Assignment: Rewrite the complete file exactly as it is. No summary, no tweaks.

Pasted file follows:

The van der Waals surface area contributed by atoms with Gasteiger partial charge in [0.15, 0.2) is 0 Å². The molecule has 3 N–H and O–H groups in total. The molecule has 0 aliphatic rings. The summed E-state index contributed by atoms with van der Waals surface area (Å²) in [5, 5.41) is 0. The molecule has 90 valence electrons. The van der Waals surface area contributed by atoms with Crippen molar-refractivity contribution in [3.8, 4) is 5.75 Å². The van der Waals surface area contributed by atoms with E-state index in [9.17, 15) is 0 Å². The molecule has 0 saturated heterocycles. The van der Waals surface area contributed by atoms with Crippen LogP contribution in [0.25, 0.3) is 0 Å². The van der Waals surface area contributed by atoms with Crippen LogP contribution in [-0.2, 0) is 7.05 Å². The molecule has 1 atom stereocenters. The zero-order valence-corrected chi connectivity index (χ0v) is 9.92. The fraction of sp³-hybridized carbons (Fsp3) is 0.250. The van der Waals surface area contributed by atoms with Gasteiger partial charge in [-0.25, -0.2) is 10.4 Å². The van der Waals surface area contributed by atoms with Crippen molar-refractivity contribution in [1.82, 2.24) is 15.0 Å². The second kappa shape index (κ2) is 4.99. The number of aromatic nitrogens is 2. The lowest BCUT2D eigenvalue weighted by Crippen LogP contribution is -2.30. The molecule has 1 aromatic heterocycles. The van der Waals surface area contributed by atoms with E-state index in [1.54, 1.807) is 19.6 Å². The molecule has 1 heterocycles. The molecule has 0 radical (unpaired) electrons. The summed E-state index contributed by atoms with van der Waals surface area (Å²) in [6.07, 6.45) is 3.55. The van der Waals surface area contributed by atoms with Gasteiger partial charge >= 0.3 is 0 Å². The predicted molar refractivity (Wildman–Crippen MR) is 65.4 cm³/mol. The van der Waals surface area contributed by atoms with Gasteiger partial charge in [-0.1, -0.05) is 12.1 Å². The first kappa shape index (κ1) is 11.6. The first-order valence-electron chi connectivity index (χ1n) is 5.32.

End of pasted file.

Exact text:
The van der Waals surface area contributed by atoms with Gasteiger partial charge in [0.15, 0.2) is 0 Å². The molecule has 3 N–H and O–H groups in total. The molecule has 0 aliphatic rings. The summed E-state index contributed by atoms with van der Waals surface area (Å²) in [5, 5.41) is 0. The molecule has 90 valence electrons. The van der Waals surface area contributed by atoms with Crippen molar-refractivity contribution in [3.8, 4) is 5.75 Å². The van der Waals surface area contributed by atoms with E-state index in [9.17, 15) is 0 Å². The molecule has 0 saturated heterocycles. The van der Waals surface area contributed by atoms with Crippen LogP contribution in [0.25, 0.3) is 0 Å². The van der Waals surface area contributed by atoms with Crippen LogP contribution in [-0.2, 0) is 7.05 Å². The molecule has 1 atom stereocenters. The zero-order valence-corrected chi connectivity index (χ0v) is 9.92. The fraction of sp³-hybridized carbons (Fsp3) is 0.250. The van der Waals surface area contributed by atoms with Gasteiger partial charge in [-0.25, -0.2) is 10.4 Å². The van der Waals surface area contributed by atoms with Crippen molar-refractivity contribution in [1.82, 2.24) is 15.0 Å². The second kappa shape index (κ2) is 4.99. The number of aromatic nitrogens is 2. The lowest BCUT2D eigenvalue weighted by Crippen LogP contribution is -2.30. The molecule has 1 aromatic heterocycles. The van der Waals surface area contributed by atoms with E-state index in [1.54, 1.807) is 19.6 Å². The molecule has 1 heterocycles. The molecule has 0 radical (unpaired) electrons. The summed E-state index contributed by atoms with van der Waals surface area (Å²) in [6.07, 6.45) is 3.55. The van der Waals surface area contributed by atoms with Gasteiger partial charge >= 0.3 is 0 Å². The predicted molar refractivity (Wildman–Crippen MR) is 65.4 cm³/mol. The van der Waals surface area contributed by atoms with Gasteiger partial charge in [-0.1, -0.05) is 12.1 Å². The first kappa shape index (κ1) is 11.6. The first-order valence-electron chi connectivity index (χ1n) is 5.32.